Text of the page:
Perverted Conscience

Mae—not her real name—was my client. She was a Black, twenty-something in the vice grip of a crack addiction. She worked in the even riskier business of prostitution to fund her compulsion. I represented her in front of a judge who was particularly hard on prostitutes, routinely maxing out their jail time. He threw the book at them to teach them a lesson, and protect them from getting killed in the street.

Mae got killed in the street about a year after I last saw her in court.

I learned that fact as I read the paper over the shoulder of a cop one morning. This man, short and portly, with a close crew-cut and wireframe glasses often worked undercover, engaging prostitutes—and, in my opinion, entrapping girls like Mae—to gain an arrest.

“Good,” he barked gruffly. “I’m glad.” I looked at Mae’s mugshot in the paper. She was so small and thin, and I was incredulous at his cruelty. What he said next stunned me: “She won’t be around to victimize anyone anymore.”

For a split-second I tried to imagine a transaction between Mae and a sleazy guy cheating on his wife for $20, as Mae somehow victimizing him.

Not everyone with a Billy club, or who stands in the bully pulpit, or has professional authority discerns aright the value of humanity. A corrupt “conscience” leads to perverted justice. Yet, the courageous exercise of God-given conscience sets us on a path to reconciliation. A Christian’s exercise of conscience—what I believe to be the inner influence of the Holy Spirit—needs to be revealed now, in all its nuance. While refusing to dictate that others follow our lead, by following the Spirit we create an atmosphere that recognizes the value of each in God’s creation.

Many issues before us now—whether the issues of national identity, destiny and power, racial and gender equality, LGBTQ rights, and religious freedom—have created a national season of introspection. The most satisfying corrective action is the demand for accountability following revelations of sexual misconduct and harassment.

When real conscience works, I believe:
It is not complicit.

In this context, I challenge those who body shame others, or make crude, appearance-based comments. I don’t find the sex-worker underground fascinating, or think pole-dancing is a great way to get exercise. Pornographic images in the hands of consensual adults, some argue, hurts no one, but we know that downline somewhere someone is struggling, or victim to a sex or porn addiction gone rogue. I won’t be a part of it.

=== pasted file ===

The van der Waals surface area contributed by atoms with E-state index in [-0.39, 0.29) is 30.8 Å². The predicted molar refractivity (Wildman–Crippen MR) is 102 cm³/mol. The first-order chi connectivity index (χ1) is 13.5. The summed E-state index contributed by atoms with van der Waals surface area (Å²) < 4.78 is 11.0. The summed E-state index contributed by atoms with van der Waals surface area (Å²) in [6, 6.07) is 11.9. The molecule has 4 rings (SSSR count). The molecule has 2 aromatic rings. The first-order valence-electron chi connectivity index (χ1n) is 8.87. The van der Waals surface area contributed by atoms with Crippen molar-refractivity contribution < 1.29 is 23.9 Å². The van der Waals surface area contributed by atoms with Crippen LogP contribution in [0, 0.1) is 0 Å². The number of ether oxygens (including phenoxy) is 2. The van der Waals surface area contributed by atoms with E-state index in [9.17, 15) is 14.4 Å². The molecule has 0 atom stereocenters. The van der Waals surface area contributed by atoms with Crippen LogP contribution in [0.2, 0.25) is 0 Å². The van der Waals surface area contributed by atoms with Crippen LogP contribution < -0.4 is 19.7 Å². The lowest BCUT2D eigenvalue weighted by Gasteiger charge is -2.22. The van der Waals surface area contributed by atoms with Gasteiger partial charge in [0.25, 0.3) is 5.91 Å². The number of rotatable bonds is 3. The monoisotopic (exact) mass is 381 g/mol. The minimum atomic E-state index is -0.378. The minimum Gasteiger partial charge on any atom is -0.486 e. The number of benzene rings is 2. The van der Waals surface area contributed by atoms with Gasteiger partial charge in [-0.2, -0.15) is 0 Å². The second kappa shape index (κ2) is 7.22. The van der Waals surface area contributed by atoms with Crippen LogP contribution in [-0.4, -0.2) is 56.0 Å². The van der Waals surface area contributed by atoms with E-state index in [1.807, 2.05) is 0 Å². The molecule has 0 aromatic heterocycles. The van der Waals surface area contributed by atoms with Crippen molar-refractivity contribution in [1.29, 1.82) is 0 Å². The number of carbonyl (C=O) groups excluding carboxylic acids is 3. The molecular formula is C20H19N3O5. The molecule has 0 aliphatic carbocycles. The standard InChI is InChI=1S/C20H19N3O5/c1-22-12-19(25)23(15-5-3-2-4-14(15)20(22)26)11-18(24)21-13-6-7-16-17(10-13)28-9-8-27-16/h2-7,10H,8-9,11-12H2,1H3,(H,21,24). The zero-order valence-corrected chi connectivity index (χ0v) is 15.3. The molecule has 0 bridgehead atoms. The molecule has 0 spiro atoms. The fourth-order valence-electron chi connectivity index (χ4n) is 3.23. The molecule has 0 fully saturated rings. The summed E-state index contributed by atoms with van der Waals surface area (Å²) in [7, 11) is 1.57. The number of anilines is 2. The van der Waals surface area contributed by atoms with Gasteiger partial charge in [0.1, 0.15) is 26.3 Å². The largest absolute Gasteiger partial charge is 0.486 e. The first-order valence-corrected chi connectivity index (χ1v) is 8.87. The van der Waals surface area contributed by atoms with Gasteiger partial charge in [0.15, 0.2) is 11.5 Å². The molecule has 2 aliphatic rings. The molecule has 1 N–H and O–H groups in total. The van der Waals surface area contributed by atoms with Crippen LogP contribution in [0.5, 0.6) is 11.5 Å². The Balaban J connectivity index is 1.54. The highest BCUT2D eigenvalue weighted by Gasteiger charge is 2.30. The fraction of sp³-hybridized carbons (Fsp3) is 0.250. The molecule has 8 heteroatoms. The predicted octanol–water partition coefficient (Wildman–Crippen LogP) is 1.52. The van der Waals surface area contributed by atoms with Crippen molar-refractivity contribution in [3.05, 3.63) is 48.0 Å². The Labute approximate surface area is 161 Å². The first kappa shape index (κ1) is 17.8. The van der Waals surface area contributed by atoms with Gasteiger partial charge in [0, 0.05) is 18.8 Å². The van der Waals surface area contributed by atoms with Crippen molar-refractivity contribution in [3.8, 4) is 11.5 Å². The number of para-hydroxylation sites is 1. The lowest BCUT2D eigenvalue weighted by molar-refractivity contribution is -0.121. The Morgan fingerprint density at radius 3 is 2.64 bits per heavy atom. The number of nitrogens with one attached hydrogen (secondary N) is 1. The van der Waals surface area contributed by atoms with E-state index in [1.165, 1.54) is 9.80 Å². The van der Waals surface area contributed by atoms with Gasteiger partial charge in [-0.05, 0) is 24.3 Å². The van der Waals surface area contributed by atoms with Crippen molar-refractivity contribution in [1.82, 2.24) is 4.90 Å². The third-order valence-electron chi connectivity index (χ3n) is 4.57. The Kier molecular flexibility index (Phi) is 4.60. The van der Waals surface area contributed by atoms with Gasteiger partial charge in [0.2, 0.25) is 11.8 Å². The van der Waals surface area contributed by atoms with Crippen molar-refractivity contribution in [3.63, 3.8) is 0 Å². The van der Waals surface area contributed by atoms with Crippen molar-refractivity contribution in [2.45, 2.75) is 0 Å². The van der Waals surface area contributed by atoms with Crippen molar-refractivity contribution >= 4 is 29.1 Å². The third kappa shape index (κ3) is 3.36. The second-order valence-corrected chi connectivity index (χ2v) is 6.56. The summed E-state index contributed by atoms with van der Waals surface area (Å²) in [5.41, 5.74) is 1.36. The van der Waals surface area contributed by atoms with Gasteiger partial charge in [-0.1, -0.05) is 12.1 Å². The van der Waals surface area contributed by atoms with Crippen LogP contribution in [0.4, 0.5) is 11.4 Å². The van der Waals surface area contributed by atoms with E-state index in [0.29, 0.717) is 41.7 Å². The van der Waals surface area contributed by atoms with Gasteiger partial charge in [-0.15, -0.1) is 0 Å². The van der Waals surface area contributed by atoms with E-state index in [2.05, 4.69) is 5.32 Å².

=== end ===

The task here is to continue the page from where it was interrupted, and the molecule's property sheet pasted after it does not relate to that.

A corrupt “conscience” leads to perverted justice

Steps in for the vulnerable.

A Huffington Post 2013 survey found that as many as 21% of the adults polled knew of a co-worker who was being sexually harassed. Most, 61%, couldn’t find their way to intervening for that co-worker. Maybe that will change now as we prime our hearing for the faintest “No!” We’ll hear her amidst the slime of Hollywood’s smarmy moguls, indulgent music industry icons, the influential and the powerful. We discern her cries even against the stalwart Christians who betray their God with their own actions. We hear her cries burrowed under the weight of family secrets. Conscience demands an intervention.

Halts the abuse, even when it’s untimely and inconvenient.

I don’t blush when I hear that consensual backseat engagements or 1 a.m. rendezvous end when someone changes her mind and shuts things down. An awakening of conscience—God’s voice staking His claim in His beloved—may not always be convenient.

As Paul acknowledged, “[I]t is God which worketh in you both to will and to do of his good pleasure”(Philippians 2:13). Alas, the prodigal son’s height of indulgence led him to the depth of degradation, but it was there that his conscience kicked in (Luke 15:17-20). The glint of the Holy Spirit influenced him to call it quits, turn around, and set out for home.

Results in critical examination.

As in Mae’s case, one should be able to determine the difference between a victim and a victimizer, at the very least. It requires one to be more than a “superficial analyst,” in the words of Martin Luther King, Jr. (Letter from a Birmingham Jail). What led to the current crisis? What is its context, and who are the players involved?

Seeks restoration

Relatedly, conscience seeks to restore the person to a sense of wholeness. Unfortunately, while large sums of money can redress wrongs, they do little to unring a bell. Real acts of conscience seek to repay and restore.

Let us prime and protect our consciences to face and fight issues that detract from God’s image in His creation.